The Baron's Cufflinks is the third book in the Oak Grove Mysteries, and Harmony Duprie is up to her usual antics.
What starts as Girl's Night Out ends in murder, and Harmony Duprie is a suspect.
She's innocent, of course, but with no alibi, the sheriff's department won't remove her from the list of suspects. It doesn't help when a waitress from the bar gets beaten up and the only clue is a slip of paper with Harmony's name on it. Throw in a rookie deputy dead set on building his reputation and Harmony must tread carefully.
But caution isn't Harmony's middle name and she plunges head first into danger to defend her honor.
What she finds is a web of half-truths and suspicions implicating several law enforcement agencies, with Jake, her ex-lover, stuck in the middle of it all.
Can Harmony rescue Jake and find the real culprit before she becomes the next victim?
“I’m Deputy Theo Nelson. I’d like to ask you a few questions.” The impossibly young man’s starched uniform crinkled as he moved.
Instinct had me reaching for my purse then I remembered the lessons Freddie had drilled into me about dealing with officers of the law. “I’m going to get my phone out of my purse to make a call,” I told him. “If that’s okay with you.”
“Can it wait? I need to ask you a few questions concerning the incident last night. May I?” With a wave of his hand, he indicated the chair.
Instinct and experience told me to tell him no, but I found myself nodding.
He adjusted his duty belt, took a seat, and pulled out a small notebook. “For the record, I understand that you and some of your friends were at The Dog House last night?”
“Yes,” I said curtly, planning on keeping my answers short and to the point. I wasn’t comfortable with the situation, but couldn’t deny the truth.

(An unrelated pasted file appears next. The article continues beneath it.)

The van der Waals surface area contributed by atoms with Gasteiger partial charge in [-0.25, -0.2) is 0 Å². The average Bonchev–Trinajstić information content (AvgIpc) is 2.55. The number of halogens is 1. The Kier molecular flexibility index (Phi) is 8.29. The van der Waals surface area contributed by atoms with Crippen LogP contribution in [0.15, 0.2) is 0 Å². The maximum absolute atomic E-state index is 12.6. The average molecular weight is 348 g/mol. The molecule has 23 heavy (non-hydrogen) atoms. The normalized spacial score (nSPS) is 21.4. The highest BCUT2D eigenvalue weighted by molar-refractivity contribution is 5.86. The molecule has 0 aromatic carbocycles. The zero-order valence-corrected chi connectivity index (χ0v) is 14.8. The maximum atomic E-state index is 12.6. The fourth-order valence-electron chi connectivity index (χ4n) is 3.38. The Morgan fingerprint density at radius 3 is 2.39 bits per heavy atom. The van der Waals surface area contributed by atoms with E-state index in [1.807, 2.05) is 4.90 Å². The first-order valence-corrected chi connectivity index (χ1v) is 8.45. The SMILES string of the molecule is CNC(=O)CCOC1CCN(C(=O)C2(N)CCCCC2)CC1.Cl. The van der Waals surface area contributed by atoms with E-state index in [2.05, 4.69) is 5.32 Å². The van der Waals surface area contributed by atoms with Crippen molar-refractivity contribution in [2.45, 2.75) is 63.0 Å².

His monotone delivery of the rest of the night's event made it seem boring. I answered each statement with either a curt “yes” or “No.” Mostly.
“One witness said Mr. Foard hit you.”
“The witness is wrong. He pushed the waitress but was so drunk that when he tried to grab me, I avoided him with no problem. The bartender put an end to it and one of his buddies offered to take him home.”
He scribbled a few notes then looked up at me. I recognized the technique—he hoped the silence would make me uncomfortable and I would say more. It didn’t work. I waited. He sighed.
“How long did you stay after they left?” he asked.
“Only long enough to pay the bill.”
“Can anyone corroborate your story?”
“Besides the staff and other customers? Talk to Detective Thomason. He met us there.”
“Yes, do you know him?”
“By reputation. Can Detective Thomason vouch for your whereabouts the rest of the night?”
“No. He was on duty. Once we were safe, he took off and the four of us headed home.”
The deputy closed his notebook, pulled a card out of his pocket and dropped it on the table. “Thank you, Miss Duprie. If we need anything we’ll be in touch.” He tapped the card. “That's my number if you remember something else.”
“Deputy,” I said. “What’s this about?”
He paused as if considering what he could reveal. “Mr. Foard was shot last night.”
“Is he going to be okay?” Even if I didn’t like the man, I wished no ill on him.
“He’s dead, Miss Duprie.”
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Born and raised among the rolling hills of western Pennsylvania, P.J. MacLayne still finds inspiration for her books in that landscape. She is a computer geek by day and a writer by night who currently lives in the shadow of the Rocky Mountains. When she's not in front of a computer screen, she might be found exploring the back roads of the nearby national forests and parks. In addition to the Oak Grove Mysteries, she is also the author of The Free Wolves series.
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